The history of empires created by inner Asian peoples bears direct relevance to the
conceptualization of world history down to the early modern period, as their impact on
surrounding civilizations resulted in long-lasting demographic, economic, and political
changes. This essay explores the basic mechanisms of state formation in inner Asia
and presents an argument for the periodization of inner Asian history based on the
incremental ability of inner Asian empires to extract from outside sources the wealth
necessary for the maintenance of political and military state apparatus. On this basis, the
essay proposes a four-phase periodization, including ages of tribute empires (209 B.C.-
A.D. 551), trade-tribute empires (551Ð907), dual-administration empires (907Ð1259),
and direct-taxation empires (1260Ð1796).
This essay points to residential location as an important source of group interest, alongside
the more familiar factors of race, class, and gender. This group interest is especially
strong among people living in or dependent upon a particular city. This phenomenon
is illustrated here through a variant of central-place theory applied to the history of
South Africa and the Argentine pampa from the mid-eighteenth to the late nineteenth
century, with particular attention to the play of rivalries between cities and conflict
between cities and their hinterlands.
Gobineau, Arthur, comte de, 1816-1882 -- Views on China.
China -- Foreign public opinion.
Racism -- History -- 19th century.
Histories of racist thought tend to give only incidental treatment to the depiction of
China in modern race theory. Meanwhile, scholarship on Western views of China frequently
alludes to anti-Chinese racism but rarely analyzes high-brow race theory. This
article aims to contribute to the understanding of both racist thought and Western views of China by examining the notions about China elaborated by Arthur de Gobineau,
one of the leading race theorists of the nineteenth century. Gobineau's depiction of
China is subjected to a close reading within the framework of his vision of world history,
followed by consideration of the reception of his racial ideas and their possible
political influence. The discussion highlights the compatibility of racist thought with
antiprogressivism and antimodernism.
Europe -- Territorial expansion -- Historiography.
Military art and science -- History.
Imperialism -- History.
The military superiority thesis contends that the key to the ascendancy of western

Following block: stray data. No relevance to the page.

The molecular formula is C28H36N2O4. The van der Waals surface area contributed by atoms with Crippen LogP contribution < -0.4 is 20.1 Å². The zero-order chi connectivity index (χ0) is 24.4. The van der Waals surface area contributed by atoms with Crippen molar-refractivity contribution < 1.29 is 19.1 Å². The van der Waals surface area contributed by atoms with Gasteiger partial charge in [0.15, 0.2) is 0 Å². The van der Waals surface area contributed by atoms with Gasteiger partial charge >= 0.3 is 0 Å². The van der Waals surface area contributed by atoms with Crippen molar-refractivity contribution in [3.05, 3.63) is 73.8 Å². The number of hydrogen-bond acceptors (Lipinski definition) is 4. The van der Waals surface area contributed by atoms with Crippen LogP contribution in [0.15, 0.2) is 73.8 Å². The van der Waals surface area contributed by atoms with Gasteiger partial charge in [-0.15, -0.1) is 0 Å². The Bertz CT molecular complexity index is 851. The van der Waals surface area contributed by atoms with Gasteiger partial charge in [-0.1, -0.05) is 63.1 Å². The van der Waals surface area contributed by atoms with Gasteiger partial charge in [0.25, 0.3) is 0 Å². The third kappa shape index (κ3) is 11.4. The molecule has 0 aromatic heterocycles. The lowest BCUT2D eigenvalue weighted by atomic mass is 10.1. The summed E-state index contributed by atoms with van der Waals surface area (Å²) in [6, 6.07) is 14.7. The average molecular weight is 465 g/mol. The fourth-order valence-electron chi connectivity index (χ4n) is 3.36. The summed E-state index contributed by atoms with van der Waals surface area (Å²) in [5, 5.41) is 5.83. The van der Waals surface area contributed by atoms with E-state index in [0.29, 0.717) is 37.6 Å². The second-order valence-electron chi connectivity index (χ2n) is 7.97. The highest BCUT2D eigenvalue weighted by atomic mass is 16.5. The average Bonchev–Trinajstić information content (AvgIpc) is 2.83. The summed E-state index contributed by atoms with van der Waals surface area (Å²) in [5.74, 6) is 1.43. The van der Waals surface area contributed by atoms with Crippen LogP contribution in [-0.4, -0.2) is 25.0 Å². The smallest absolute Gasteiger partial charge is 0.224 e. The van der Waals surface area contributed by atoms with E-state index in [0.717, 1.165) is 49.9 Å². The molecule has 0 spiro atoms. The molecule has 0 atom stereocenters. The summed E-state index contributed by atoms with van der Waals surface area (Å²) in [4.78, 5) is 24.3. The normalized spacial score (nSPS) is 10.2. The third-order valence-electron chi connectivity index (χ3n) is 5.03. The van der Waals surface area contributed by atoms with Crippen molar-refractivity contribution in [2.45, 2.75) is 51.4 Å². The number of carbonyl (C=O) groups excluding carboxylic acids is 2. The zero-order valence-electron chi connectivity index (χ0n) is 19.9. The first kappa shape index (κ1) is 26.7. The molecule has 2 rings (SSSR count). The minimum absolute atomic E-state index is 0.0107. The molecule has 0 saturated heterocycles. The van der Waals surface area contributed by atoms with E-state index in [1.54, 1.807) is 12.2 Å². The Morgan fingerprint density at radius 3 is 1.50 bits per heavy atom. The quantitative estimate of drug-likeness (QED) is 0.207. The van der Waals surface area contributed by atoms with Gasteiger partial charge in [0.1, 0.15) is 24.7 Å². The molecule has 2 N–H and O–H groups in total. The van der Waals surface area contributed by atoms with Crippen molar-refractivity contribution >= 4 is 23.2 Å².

Europe as the world's predominant region was its edge in military technology. Thanks
to intensive regional warfare and a series of military revolutions, military superiority
enabled Europeans to subordinate the rest of the world between 1500 and 1900. At
best, this interpretation gives too much explanatory weight to military technology.
Other factors that were equally if not more important were the variable vulnerabilities
of Afro-Eurasian and American targets of expansion, the need for and availability of
allies, and the evolution of a global political economy in ways that favored increasing
European predominance. As explored in five cases, ranging from Mexico and Peru to
southeast Asia in the fifteenth through eighteenth centuries, none of these factors
worked entirely independently of the others. Rather, they interacted to promote the
ascendancy of some Europeans for a period of time. Military superiority, and especially
naval superiority, may have been most important for facilitating first the arrival and
then the survival of Portuguese, Dutch, and English forces along the maritime fringe of
In the context of military technological developments in eastern Europe, the notion
of an Ottoman decline needs to be called into question. In this essay Keith Krause's
model for the spread of military technology as a diffusion wave that settles into a
three-tiered hierarchy of military producers is used to measure the Ottomans' capabilities
in manufacturing their own weaponry and naval systems. When placed on this
scale, the Ottomans started out as a third-tier producer in the fifteenth century and
remained so throughout the period. Thus, the Ottomans did not decline on the military